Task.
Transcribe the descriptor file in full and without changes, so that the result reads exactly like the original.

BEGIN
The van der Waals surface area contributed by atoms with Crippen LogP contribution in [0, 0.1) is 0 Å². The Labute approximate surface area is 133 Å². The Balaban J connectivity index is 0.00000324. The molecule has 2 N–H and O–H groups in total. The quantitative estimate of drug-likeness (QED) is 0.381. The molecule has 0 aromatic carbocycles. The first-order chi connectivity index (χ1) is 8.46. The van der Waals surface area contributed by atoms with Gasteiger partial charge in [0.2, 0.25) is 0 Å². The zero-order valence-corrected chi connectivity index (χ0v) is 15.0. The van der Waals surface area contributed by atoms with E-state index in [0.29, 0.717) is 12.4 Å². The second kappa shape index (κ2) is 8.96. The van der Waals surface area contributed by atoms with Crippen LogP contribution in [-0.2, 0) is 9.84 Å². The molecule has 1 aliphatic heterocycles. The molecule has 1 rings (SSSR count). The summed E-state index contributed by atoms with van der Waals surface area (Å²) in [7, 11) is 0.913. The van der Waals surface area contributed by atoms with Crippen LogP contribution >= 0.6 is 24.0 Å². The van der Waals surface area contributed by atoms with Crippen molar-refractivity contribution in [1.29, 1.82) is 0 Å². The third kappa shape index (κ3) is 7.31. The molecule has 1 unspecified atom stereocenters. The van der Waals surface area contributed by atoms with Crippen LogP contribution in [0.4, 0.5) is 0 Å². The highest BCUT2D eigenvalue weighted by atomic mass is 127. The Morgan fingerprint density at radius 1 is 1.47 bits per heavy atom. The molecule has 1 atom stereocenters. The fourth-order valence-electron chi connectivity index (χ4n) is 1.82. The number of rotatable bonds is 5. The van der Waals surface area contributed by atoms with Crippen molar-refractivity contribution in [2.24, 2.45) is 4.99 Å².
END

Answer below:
The van der Waals surface area contributed by atoms with Crippen LogP contribution in [0, 0.1) is 0 Å². The Labute approximate surface area is 133 Å². The Balaban J connectivity index is 0.00000324. The molecule has 2 N–H and O–H groups in total. The quantitative estimate of drug-likeness (QED) is 0.381. The molecule has 0 aromatic carbocycles. The first-order chi connectivity index (χ1) is 8.46. The van der Waals surface area contributed by atoms with Gasteiger partial charge in [0.2, 0.25) is 0 Å². The zero-order valence-corrected chi connectivity index (χ0v) is 15.0. The van der Waals surface area contributed by atoms with E-state index in [0.29, 0.717) is 12.4 Å². The second kappa shape index (κ2) is 8.96. The van der Waals surface area contributed by atoms with Crippen LogP contribution in [-0.2, 0) is 9.84 Å². The molecule has 1 aliphatic heterocycles. The molecule has 1 rings (SSSR count). The summed E-state index contributed by atoms with van der Waals surface area (Å²) in [7, 11) is 0.913. The van der Waals surface area contributed by atoms with Crippen LogP contribution >= 0.6 is 24.0 Å². The van der Waals surface area contributed by atoms with Crippen molar-refractivity contribution in [1.29, 1.82) is 0 Å². The third kappa shape index (κ3) is 7.31. The molecule has 1 unspecified atom stereocenters. The van der Waals surface area contributed by atoms with Crippen LogP contribution in [0.4, 0.5) is 0 Å². The highest BCUT2D eigenvalue weighted by atomic mass is 127. The Morgan fingerprint density at radius 1 is 1.47 bits per heavy atom. The molecule has 1 atom stereocenters. The fourth-order valence-electron chi connectivity index (χ4n) is 1.82. The number of rotatable bonds is 5. The van der Waals surface area contributed by atoms with Crippen molar-refractivity contribution in [2.24, 2.45) is 4.99 Å².